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Andrew Jackson Borden as a Young Man

12 Nov

SPECIAL ADDENDUM:

Well, Shelley Dziedzic has a burr up her butt about me again, so I think a little explanation directed to all the forum members who visit my blog is in order:

First of all, Stef’s find of this AJB portrait is quite remarkable and I would not have known about it had it not been for her own posting of this discovery – the timing of which coincided with my pre-planned visit to Fall River.

Any researcher or Borden enthusiast such as myself would naturally want to actually SEE this portrait, so of course I planned to see it. I took with me Bob Dube, owner of Maplecroft and Ken Champlin. And of course we had pictures taken of ourselves with the portrait as I think, again, any Borden researcher or enthusiast would do his or herself given that the Swansea Historical Society President and Treasurer are allowing photos to be taken of and with the portrait. Lord knows how long they may have possession of the portrait while it CAN be photographed. I’m hopeful their Board will vote to keep it with the Swansea (and not the Fall River) Historical Society. So the window of opportunity of seeing this portrait up close and personal – not to mention FREE – may be very short.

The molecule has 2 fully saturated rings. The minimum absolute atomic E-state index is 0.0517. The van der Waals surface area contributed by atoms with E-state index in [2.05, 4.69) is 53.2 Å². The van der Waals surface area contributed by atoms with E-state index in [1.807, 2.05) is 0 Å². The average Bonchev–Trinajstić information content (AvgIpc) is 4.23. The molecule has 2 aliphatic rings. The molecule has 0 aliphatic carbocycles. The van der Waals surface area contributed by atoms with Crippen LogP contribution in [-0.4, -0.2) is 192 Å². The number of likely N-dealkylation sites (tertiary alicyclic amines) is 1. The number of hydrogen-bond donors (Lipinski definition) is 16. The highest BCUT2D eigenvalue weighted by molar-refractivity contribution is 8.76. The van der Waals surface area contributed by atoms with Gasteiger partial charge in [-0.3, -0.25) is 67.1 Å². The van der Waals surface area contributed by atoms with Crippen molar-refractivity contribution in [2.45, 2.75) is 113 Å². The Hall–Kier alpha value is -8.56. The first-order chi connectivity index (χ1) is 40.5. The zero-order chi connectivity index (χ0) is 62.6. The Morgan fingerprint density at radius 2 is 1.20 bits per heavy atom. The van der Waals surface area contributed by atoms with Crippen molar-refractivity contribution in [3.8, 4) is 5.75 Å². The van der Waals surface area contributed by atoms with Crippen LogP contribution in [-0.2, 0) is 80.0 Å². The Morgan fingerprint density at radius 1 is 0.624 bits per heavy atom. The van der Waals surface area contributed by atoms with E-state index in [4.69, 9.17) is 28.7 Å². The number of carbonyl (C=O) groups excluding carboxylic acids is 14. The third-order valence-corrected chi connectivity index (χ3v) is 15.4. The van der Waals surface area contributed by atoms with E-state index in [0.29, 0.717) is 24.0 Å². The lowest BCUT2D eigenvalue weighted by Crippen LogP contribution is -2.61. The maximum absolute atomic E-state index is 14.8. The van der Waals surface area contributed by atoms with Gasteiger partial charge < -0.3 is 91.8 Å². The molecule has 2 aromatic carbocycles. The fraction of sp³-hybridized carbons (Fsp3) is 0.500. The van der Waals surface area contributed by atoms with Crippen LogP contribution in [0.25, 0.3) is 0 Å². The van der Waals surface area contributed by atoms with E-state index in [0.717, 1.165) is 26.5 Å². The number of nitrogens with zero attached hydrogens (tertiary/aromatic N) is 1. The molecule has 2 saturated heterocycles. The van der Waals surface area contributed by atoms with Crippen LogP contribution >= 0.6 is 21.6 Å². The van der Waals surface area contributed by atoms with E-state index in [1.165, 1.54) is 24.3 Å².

What amazed me was that Shelley did not include a visit to Luther’s Museum with the MuttonEaters group who gathered in Fall River on November 9th – same weekend I was there. Such an arrangement to tour Luther’s could have been made by a simple phone call to Carl Becker. And my guess is that each and every one of those who would have gone would have had their picture taken with the portrait. A nice momento of their trip. So – to use Shelley’s words that I “beat feet” to Luther’s to see this portrait – you bet I did.

I certainly would have included them for a tour of Maplecroft, with Mr. Dube’s approval.

Bob Shaw, me, Don Sykes and Kenneth Champlin

I also heard all about the gathering from Don Sykes who invited me to dinner at Magoni’s Saturday night, as well as others who are mutual acquaintances. I have NOT nor had any need to email any forum members asking about it as Shelley posted. That’s just not true. Don’t need to. But I DID email a forum member whom I met Thursday night at the B&B explaining I couldn’t see his images and could he email them to me. Shelley jumped to conclusions about my intent. I only wanted to see them. Just get the facts straight when you post. It’s what Sherlock or any good sleuth would do. 🙂

So once again, for those who do not subscribe to The Hatchet (as I do not) and have no knowledge of any other images or poses in it and have only seen one image of the portrait – here’s more:

After a very late, late arrival back in Payson, I realized I had to be at the Women’s Shelter in the area early this morning where I do volunteer work, so I’m still running on a minimum of sleep. But I wanted to get some pictures up before I hit the bed with a good book.

Thanks to Stef Koorey’s eagle eye in spotting a “bigger than a bread box” ornate framed portrait of Lizzie Borden’s father, we now have it on record – even if it hasn’t been validated, i.e., no documentation. But given all the givens, one can deduce, Sherlock, that it is young Andrew. The Sunday Fall River Herald News article was pushed to this date and partially appears here.